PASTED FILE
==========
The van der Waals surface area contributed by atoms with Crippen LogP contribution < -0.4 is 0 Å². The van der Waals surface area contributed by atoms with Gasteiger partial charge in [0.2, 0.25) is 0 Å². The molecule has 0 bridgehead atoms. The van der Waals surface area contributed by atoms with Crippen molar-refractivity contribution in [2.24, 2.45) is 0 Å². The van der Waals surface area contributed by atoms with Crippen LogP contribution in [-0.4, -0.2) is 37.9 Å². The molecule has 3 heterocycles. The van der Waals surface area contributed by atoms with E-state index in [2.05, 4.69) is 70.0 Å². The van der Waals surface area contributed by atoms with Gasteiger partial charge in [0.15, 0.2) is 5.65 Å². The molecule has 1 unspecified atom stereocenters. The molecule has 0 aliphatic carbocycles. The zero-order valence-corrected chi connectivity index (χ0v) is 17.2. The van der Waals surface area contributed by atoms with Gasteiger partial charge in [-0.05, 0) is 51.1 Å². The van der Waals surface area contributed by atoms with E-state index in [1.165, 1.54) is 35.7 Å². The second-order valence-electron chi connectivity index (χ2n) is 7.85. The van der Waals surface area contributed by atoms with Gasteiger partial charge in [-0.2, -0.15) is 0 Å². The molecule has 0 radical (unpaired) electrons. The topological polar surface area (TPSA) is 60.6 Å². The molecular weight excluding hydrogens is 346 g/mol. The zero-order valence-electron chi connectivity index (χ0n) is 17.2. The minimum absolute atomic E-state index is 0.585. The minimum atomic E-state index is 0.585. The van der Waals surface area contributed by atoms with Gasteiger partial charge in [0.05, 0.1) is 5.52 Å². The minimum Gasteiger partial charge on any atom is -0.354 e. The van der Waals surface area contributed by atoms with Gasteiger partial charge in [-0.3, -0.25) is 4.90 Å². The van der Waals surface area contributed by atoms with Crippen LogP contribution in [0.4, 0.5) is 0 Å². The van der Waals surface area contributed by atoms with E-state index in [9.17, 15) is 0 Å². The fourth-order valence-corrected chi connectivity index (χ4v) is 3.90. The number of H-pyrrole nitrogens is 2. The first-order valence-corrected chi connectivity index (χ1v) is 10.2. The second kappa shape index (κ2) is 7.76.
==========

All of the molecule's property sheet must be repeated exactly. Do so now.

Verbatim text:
The van der Waals surface area contributed by atoms with Crippen LogP contribution < -0.4 is 0 Å². The van der Waals surface area contributed by atoms with Gasteiger partial charge in [0.2, 0.25) is 0 Å². The molecule has 0 bridgehead atoms. The van der Waals surface area contributed by atoms with Crippen molar-refractivity contribution in [2.24, 2.45) is 0 Å². The van der Waals surface area contributed by atoms with Crippen LogP contribution in [-0.4, -0.2) is 37.9 Å². The molecule has 3 heterocycles. The van der Waals surface area contributed by atoms with E-state index in [2.05, 4.69) is 70.0 Å². The van der Waals surface area contributed by atoms with Gasteiger partial charge in [0.15, 0.2) is 5.65 Å². The molecule has 1 unspecified atom stereocenters. The molecule has 0 aliphatic carbocycles. The zero-order valence-corrected chi connectivity index (χ0v) is 17.2. The van der Waals surface area contributed by atoms with Gasteiger partial charge in [-0.05, 0) is 51.1 Å². The van der Waals surface area contributed by atoms with E-state index in [1.165, 1.54) is 35.7 Å². The second-order valence-electron chi connectivity index (χ2n) is 7.85. The van der Waals surface area contributed by atoms with Gasteiger partial charge in [-0.2, -0.15) is 0 Å². The molecule has 0 radical (unpaired) electrons. The topological polar surface area (TPSA) is 60.6 Å². The molecular weight excluding hydrogens is 346 g/mol. The zero-order valence-electron chi connectivity index (χ0n) is 17.2. The minimum absolute atomic E-state index is 0.585. The minimum atomic E-state index is 0.585. The van der Waals surface area contributed by atoms with Gasteiger partial charge in [0.05, 0.1) is 5.52 Å². The minimum Gasteiger partial charge on any atom is -0.354 e. The van der Waals surface area contributed by atoms with Gasteiger partial charge in [-0.3, -0.25) is 4.90 Å². The van der Waals surface area contributed by atoms with Crippen LogP contribution in [0.4, 0.5) is 0 Å². The van der Waals surface area contributed by atoms with E-state index in [9.17, 15) is 0 Å². The fourth-order valence-corrected chi connectivity index (χ4v) is 3.90. The number of H-pyrrole nitrogens is 2. The first-order valence-corrected chi connectivity index (χ1v) is 10.2. The second kappa shape index (κ2) is 7.76.